Most big cities are situated by rivers or the sea, within one metre of current sea level, and a few cities already shelter behind barriers like London's Thames Barrier. The IPCC has been heavily criticised for its predictions of sea level rises of just 1.4 metres by the end of the century.

The rise could be five metres or more. There may be a "fast feedback effect" which could lead to the rapid disintegration of the Earth's ice sheets. The sudden and unexpected opening of the North West Passage, due to a loss of 20% of the Arctic circle ice in two years, gives support to this possibility.

The current IPCC report acknowledges that there is no known upper limit to the amount that sea waters might rise this century, since in addition to the possible catastrophic collapse of the Greenland ice sheet, which would raise the oceans by eight metres, the West Antarctic ice sheet might break up, meaning a further five metres rise. How likely and how soon these events will occur is currently unknown.

Drought and famine

"Diminished supplies of fresh water might prove a far more serious problem than slowly rising seas" reports the New York Times magazine. (October 21, 2007) "Global food crisis looms as climate change and fuel shortages bite" says The Guardian (3 November 2007).

Drought, although not a long-term concern here in the UK, is nevertheless currently the western world's most serious threat, partly because it is not yet clear to anyone how millions of people in the US and Australia will find water over the next year or two, or even in the next few months, and partly because of the catastrophic effect this year's severe water shortages has had on crops - the first indication of the equally serious threat of famine. Although the unpredictable climate may suddenly bring vast quantities of water to affected regions (parts of Australia may get more rain for the next twelve months, but the USA less), the general trends, as predicted by climate models, suggest that the affected areas of the USA and Australia will get drier.

One million people in Adelaide face an uncertain summer as the Murray River, which provides their drinking water, is "dying" and threatens to become undrinkable. "Whatever happened to the Howard government's $10 billion water 'plan' to save the Murray-Darling rivers systems?" asked the Sydney Morning Herald rhetorically (10 November 2007). The Murray-Darling basin produces 40% of Australia's food. Wheat and barley production was down 61% as a result of the drought.

Just as the fires were burning California, CNN reported that five million people in Atlanta, Georgia, had three months of water left. Georgia declared a state of emergency. But the power stations in Georgia use 68 percent of all surface water, the Atlanta Journal-Constitution (AJC) newspaper revealed (18 November 2007).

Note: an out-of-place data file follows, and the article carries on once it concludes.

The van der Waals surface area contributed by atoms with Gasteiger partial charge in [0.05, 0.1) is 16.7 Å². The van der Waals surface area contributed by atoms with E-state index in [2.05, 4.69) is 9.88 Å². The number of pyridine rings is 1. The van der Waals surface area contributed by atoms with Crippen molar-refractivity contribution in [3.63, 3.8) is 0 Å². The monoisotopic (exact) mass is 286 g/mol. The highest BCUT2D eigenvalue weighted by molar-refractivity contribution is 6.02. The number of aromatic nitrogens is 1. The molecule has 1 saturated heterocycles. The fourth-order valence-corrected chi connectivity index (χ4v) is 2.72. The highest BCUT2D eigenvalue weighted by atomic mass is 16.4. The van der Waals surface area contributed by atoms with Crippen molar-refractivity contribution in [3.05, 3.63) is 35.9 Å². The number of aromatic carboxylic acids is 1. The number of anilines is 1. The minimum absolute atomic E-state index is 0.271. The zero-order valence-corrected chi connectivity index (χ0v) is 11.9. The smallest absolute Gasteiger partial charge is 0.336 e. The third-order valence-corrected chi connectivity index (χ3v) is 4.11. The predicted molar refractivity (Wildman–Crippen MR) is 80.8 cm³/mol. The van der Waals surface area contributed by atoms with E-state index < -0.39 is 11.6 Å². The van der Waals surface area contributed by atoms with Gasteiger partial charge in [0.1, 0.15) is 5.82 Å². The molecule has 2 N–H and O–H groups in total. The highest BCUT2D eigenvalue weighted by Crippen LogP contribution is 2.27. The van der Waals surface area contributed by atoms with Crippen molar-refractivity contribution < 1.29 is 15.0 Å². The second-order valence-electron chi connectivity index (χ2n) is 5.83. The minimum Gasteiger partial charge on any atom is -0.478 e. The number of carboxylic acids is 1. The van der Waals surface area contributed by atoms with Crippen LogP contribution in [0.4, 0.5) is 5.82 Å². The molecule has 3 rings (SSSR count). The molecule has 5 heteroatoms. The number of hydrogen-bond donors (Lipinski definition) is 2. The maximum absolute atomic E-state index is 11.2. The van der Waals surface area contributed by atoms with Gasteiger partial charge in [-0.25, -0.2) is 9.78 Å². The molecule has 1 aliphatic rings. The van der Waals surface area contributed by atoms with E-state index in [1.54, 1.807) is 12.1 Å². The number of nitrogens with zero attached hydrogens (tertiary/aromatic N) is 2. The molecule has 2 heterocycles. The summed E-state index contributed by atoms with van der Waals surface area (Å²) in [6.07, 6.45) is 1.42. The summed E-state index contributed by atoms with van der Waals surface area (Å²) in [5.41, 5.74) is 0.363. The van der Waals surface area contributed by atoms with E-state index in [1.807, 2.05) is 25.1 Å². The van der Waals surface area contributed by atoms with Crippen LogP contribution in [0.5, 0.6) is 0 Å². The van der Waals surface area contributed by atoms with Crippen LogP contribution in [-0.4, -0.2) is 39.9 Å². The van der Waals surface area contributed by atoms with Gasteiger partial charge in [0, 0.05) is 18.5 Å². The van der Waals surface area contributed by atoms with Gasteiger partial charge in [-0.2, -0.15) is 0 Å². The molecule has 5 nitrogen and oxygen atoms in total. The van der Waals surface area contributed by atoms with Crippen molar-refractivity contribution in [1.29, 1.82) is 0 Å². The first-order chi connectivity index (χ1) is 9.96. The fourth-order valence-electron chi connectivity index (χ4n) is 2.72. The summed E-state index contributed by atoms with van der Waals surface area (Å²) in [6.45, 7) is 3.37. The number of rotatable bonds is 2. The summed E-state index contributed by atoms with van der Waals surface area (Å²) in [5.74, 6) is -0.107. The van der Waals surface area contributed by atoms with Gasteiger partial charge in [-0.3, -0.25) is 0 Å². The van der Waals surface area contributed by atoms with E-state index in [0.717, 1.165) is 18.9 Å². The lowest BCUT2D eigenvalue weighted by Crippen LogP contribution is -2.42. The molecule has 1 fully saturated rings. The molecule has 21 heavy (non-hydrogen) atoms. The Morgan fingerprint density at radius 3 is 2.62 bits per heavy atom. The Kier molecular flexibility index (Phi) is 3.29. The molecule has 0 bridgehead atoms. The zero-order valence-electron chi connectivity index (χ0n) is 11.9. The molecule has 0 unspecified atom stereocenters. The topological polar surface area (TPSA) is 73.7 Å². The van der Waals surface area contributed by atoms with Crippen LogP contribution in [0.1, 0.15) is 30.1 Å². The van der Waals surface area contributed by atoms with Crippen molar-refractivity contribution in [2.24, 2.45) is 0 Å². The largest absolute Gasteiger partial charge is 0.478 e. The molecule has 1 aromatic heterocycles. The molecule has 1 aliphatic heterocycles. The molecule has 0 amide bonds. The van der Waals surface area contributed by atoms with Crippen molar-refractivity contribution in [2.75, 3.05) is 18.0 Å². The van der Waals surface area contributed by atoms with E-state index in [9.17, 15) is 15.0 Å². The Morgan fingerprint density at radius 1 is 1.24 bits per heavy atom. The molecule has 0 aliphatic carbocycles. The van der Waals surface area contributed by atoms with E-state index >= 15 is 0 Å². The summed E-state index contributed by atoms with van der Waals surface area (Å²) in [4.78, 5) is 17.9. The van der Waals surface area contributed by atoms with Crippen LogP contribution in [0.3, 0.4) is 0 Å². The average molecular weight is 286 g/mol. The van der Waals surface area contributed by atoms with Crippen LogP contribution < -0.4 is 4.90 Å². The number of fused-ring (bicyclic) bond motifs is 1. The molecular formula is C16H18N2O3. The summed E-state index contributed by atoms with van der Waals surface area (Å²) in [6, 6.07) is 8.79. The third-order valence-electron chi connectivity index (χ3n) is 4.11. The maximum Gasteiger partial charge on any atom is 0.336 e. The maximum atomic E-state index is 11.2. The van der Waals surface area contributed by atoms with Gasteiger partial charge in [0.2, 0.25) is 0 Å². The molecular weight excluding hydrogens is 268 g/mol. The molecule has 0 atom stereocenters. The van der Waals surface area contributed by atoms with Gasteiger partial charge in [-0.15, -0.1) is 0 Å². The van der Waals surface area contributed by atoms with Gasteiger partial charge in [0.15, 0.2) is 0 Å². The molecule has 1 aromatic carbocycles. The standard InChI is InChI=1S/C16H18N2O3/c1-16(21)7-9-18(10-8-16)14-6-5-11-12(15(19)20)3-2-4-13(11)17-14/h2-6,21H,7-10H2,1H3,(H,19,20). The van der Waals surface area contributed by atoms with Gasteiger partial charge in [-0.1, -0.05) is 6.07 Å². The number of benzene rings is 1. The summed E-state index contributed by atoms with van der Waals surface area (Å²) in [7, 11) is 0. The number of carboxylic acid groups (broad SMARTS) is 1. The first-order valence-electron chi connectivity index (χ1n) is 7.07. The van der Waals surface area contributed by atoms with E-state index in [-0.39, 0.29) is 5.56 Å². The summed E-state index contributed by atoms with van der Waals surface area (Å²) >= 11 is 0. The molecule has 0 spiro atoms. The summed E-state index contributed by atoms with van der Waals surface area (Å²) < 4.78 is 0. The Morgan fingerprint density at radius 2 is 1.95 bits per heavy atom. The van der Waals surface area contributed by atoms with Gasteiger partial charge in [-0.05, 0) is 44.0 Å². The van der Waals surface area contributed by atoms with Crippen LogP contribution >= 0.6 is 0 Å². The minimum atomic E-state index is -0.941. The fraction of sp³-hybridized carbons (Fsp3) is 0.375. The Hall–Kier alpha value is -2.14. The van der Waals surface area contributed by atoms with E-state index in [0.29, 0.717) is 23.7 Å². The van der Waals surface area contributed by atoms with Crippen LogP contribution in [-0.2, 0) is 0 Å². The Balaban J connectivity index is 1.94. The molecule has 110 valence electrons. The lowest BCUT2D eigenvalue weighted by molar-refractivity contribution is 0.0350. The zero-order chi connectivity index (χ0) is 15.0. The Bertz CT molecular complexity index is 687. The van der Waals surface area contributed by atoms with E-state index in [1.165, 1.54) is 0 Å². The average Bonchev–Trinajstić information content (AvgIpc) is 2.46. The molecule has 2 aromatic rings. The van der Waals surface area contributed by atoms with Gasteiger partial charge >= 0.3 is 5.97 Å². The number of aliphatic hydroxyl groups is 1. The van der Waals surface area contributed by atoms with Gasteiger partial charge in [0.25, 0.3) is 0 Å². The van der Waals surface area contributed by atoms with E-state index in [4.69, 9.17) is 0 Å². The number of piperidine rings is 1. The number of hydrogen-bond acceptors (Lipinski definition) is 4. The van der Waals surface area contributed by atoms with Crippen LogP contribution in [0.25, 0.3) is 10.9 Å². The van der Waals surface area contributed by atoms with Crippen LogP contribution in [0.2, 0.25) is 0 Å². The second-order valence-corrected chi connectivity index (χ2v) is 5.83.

The states of Georgia, Alabama and Florida are in a "tri-state war" over water rights, where "most electricity is produced by Atlanta-based Southern Co, the nation's second-largest utility holding company with $14.3 billion in annual revenue." With its enormous political clout, the AJC reported, Southern Co's needs come before the overall needs of the states.

Yet another reason to swiftly convert to renewable energy. Nationalised, some of Southern Co's billions of dollars of assets and revenue could be used to immediately install solar panels in millions of homes and other buildings. Together with a few other measures, Southern Co's power stations would be made redundant, leading to a reduction of greenhouse gas emissions and more drinking water for Atlanta. The power station workers could be re-trained to make and install renewable energy equipment.

But now, the sound of the drilling of water wells is said to echo through the Atlanta suburbs. Thirty-six states will face water shortages within five years according to the US government and the era will soon be passed when turning on the tap provides water in many states in the interior of the USA. The police hand out on-the-spot fines of $1,000 for washing your car or watering the grass in the Northern half of Georgia.

On Wednesday 24 October, residents of Orme, in Tennessee, found the taps had run dry. Now water is brought in by truck, at a great cost, and the taps are turned on by the mayor for three hours each night. The Mormons have delivered 23,000 emergency bottles of water to Monteagle, whose 1,200 residents get their water by the truckload also. If it doesn't rain soon, "the people who are selling it to us are going to have to stop. When that happens, we're going to be in a serious situation," the City Recorder Joy Sturtevant said. ABC news asked 'Will Atlanta be next?' Visions of mass migrations of millions, loss of industry and civil unrest have been raised. This will be accompanied by changes in political consciousness.